Friday, May 13, 2011

Movie Review: Kiss of the Spider Woman

Molina (William Hurt) and Valentin (Raul Julia).
Kiss of the Spider Woman (1985)
Directed By: Hector Babenco
Screenplay By: Leonard Schrader
Based on the Novel By: Manuel Puig
Starring: William Hurt, Raul Julia and Sonia Braga

"The nicest thing about feeling happy is that you think you'll never be unhappy again."
~Luis Molina (William Hurt)

A few months back, I read Kiss of the Spider Woman on the recommendation of a friend who is obsessed with both Manuel Puig's novel and the 1985 film adaptation. If she hadn't suggested I pick up the book I would have remained unaware of this powerful ode to friendship, heroism and love -- it's all as intriguing as its title.

The movie grips you right from the opening frame -- a woman, sitting in a bathtub, covered in bubbles -- while a man's voice softly narrates her actions. And so begins the film adaptation of Argentine author Puig's famous 1976 novel, Kiss of the Spider Woman. Screenwriter Leonard Schrader and director Hector Babenco were allowed a lot of open interpretation when it came to the style and visuals for the film. Puig's novel is sparse, in every sense of the word -- there are no descriptions of the prison cell or even the physical appearances of the two central characters. The novel is structured much like a play, devoid of a traditional narrative voice or any unspoken thoughts -- we only know what the characters are actually saying out loud and they tend to say things in short, concise sentences. This allows for more open interpretation than your average novel or film as to the true meanings and motivations behind the characters' actions.

Set sometime during the 1970s in Argentina, Kiss of the Spider Woman focuses on the blossoming friendship between two cellmates -- the openly homosexual window-dresser, Luis Molina (William Hurt), and a Marxist journalist named Valentin Arregui (Raul Julia) who is willing to risk his life and endure torture for a political cause. To keep Valentin's mind distracted from his concerns for his fellow political prisoners, Molina describes films he'd seen prior to his arrest; most of which are pulp movies that Molina doesn't recognize as blatant Nazi propaganda. While the majority of the film is set in the prison, there are scenes of the pulp movies Molina narrates to Valentin interspersed throughout, as well as flashbacks into both of the mens lives -- where we meet Valentin's girlfriend, Marta (Sonia Braga, who plays three roles in the film, including Leni Lamaison, the character in the Nazi propaganda film, and the titular Spider Woman) and we witness Molina's unrequited love for Gabriel (Nuno Leal Maia), a waiter he meets at his favourite restaurant.

The simplicity of the prison setting is overshadowed by the complexity of its two central characters. It's a study in relationships, specifically the gradually growing affection between Molina and Valentin. Despite their obvious differences in both personality and opinion, (and the hint of treachery that surrounds them) the film slowly brings the two men closer and closer together as more of their past and personal beliefs are revealed to one another.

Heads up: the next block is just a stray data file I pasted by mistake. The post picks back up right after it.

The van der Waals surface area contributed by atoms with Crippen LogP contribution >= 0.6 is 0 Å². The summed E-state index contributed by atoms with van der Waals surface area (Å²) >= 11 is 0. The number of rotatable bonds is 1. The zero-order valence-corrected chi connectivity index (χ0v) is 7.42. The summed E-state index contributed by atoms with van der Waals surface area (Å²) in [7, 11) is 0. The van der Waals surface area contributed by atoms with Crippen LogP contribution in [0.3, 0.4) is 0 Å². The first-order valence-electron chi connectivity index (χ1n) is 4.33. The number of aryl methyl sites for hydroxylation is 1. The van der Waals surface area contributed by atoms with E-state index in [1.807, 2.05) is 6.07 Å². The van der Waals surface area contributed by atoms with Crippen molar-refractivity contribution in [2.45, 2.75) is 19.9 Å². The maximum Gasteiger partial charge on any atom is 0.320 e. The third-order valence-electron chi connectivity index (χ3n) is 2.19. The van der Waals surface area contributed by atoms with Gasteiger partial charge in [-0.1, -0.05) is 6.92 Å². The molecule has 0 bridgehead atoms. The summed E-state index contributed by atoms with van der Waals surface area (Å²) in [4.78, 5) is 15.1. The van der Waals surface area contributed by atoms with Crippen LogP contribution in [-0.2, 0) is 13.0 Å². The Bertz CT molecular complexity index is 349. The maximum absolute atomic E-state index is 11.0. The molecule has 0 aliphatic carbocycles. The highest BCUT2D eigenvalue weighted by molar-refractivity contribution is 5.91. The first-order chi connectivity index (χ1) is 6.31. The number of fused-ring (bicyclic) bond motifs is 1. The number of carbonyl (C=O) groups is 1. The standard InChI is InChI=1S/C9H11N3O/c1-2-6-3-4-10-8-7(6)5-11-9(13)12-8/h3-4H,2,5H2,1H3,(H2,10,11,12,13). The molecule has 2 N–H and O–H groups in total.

When, near the start of the film, Valentin belittles Molina's constant desire to talk about frivolous films ("Your life is as trivial as your movies!"), Molina calmly points out that people sometimes deal with tough situations differently ("Unless you have the keys to that [prison] door, I will escape in my own way, thank you"). The realization that the two men must depend on one another for survival is what, ultimately, brings them together.

As Molina, Hurt gives one of his finest performances (he earned an Oscar that year for Best Actor). One of the remarkable things about his performance was his ability to make the audience view Molina the same way Valentin does as the film progresses. At first Molina does appear to be nothing more than a flamboyant man who relies on pulp movies as a desperate means of escapism. By the middle of the film, after the revelation of his biggest secret, Hurt portrays Molina as a man slowly being torn apart by both his decisions and his growing affection for Valentin, thus gaining audience support and sympathy. By the end of the film the viewer realizes, along with Valentin, that Molina is anything but frivolous as was initially thought. A deeply conflicted man, Molina is in over his head. One scene, in particular, stands out -- Molina talking on a pay phone to an unknown person. The audience can't hear the voice on the other line, but we know the news is bad because Molina's face slowly drops in devastation. It's Hurt's finest (and most emotionally powerful) moment in the entire film and it was expressed with very little dialogue. Playing the sometimes harsh and brutal Valentin, Julia gives a wonderful, subtle and restrained performance. His chemistry with Hurt is palpable and, as the film progresses, we witness Julia instil Valentin with a controlled, yet passionate, fire for both politics and Marta, the love of his life.

Kiss of the Spider Woman is a remarkable achievement -- it's not an easy task to adapt Puig's novel into a film. This complex character study was, thankfully, put into the hands of a director like Babenco who knew how to interpret the story on the big screen. And, luckily, actors like Hurt and Julia were brought in to convey the characters' motivations perfectly.

You know it's the sign of a powerful film when, days after viewing it, you find yourself still thinking about it.


Valentin (Raul Julia) "meets" the Spider Woman (Sonia Braga).